Effects of Calcitonin Gene-Related Peptide on Colonic Motility and Defecation in Conscious Dogs
Although intra-arterial infusion of calcitonin gene-related peptide (CGRP) reportedly stimulates giant migrating contractions (GMCs) of the small intestine in conscious dogs, the effect of intravenous CGRP administration on colonic motility remains unclear. In the present study, we investigated the effects of intravenous CGRP on colonic motility and defecation and determined the underlying mechanism of action in conscious dogs.
Sixteen Beagle dogs weighing 11–13 kg were included. The effects of intravenous CGRP at doses of 3.33 (with various antagonists), 0.83, and 1.67 μg/kg on colonic motility and defecation were evaluated in neurally intact dogs (n = 6). For comparison, dogs with transection/re-anastomosis (T/R) between the proximal and middle segments of the colon (n = 5) and dogs with extrinsic denervation of the ileocolonic segments (n = 5) also received intravenous CGRP at 3.33 μg/kg. All dogs were equipped with strain gauge force transducers on the ileocolon for measurement of the colonic contractile activity.
Intravenous CGRP evoked GMCs and defecation in the neurally intact group; these stimulatory effects were inhibited by atropine and hexamethonium. Compared with the neurally intact group, the T/R group exhibited similar proximal colonic motility and decreased distal colonic motility after intravenous CGRP administration, whereas the extrinsic denervation group exhibited increased colonic motility overall.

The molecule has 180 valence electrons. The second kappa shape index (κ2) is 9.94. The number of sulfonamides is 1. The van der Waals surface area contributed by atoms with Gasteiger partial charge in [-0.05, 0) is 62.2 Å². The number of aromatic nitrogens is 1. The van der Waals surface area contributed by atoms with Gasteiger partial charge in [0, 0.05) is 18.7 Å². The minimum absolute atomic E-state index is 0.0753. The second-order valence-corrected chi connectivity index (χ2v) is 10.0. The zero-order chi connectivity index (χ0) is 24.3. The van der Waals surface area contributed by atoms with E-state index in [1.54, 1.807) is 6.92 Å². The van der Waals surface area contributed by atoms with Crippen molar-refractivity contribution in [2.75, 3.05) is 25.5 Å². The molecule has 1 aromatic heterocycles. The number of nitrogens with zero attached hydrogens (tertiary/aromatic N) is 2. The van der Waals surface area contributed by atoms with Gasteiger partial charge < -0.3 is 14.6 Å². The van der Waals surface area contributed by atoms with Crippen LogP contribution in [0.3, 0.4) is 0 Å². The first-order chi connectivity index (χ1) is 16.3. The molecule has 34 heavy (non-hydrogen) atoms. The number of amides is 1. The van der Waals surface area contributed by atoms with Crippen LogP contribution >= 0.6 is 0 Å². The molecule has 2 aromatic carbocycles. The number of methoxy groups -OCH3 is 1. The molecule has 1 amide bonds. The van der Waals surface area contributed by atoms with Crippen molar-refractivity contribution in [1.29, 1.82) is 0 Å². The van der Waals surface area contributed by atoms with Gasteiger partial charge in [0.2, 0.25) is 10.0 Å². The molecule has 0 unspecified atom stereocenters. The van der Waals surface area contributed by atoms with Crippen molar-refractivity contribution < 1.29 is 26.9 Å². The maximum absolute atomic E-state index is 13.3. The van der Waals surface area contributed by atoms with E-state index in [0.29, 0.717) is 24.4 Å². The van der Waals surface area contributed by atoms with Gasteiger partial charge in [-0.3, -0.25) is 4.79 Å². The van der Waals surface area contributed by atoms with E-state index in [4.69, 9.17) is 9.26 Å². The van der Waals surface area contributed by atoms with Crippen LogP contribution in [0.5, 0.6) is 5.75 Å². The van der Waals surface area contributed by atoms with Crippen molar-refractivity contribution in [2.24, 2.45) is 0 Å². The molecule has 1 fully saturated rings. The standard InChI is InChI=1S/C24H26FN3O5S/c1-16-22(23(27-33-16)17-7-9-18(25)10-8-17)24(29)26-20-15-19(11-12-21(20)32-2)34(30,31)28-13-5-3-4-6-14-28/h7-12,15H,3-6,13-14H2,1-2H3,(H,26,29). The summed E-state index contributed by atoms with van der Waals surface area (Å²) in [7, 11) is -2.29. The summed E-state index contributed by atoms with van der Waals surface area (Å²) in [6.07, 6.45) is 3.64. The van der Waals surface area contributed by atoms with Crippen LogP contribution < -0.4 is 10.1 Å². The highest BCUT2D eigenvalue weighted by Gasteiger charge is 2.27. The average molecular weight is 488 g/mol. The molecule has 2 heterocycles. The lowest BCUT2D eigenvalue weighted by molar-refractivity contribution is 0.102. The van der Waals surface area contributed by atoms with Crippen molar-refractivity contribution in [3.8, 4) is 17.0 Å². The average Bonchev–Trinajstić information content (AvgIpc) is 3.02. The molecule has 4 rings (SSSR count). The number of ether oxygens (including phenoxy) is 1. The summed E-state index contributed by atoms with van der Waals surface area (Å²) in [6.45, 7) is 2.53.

Intravenous CGRP induces colonic motility and defecation through acetylcholine release in conscious dogs. The continuity of the enteric nerves plays an important role in CGRP-induced colonic contractions and defecation, while the extrinsic nerves suppress CGRP-induced colonic motility.
KeywordsColonic motility Calcitonin gene-related peptide Neurotransmitter Intrinsic nerve Extrinsic nerve
The authors thank Chikashi Shibata, MD, Division of gastroenterologic surgery, Tohoku Medical and Pharmaceutical University for reviewing this manuscript, and also Ms. Emiko Shibuya for technical assistance and the staff of Institute for Animal Experimentation, Graduate School of Medicine, Tohoku University, for assistance with animal husbandry and care.
Compliance with Ethical Standards
Grand Support and Disclosures
This study was supported by the grant-in-aid 25861170 for scientific research from Japan Society for the Promotion of Science. None of the authors has any conflict of interest to declare.
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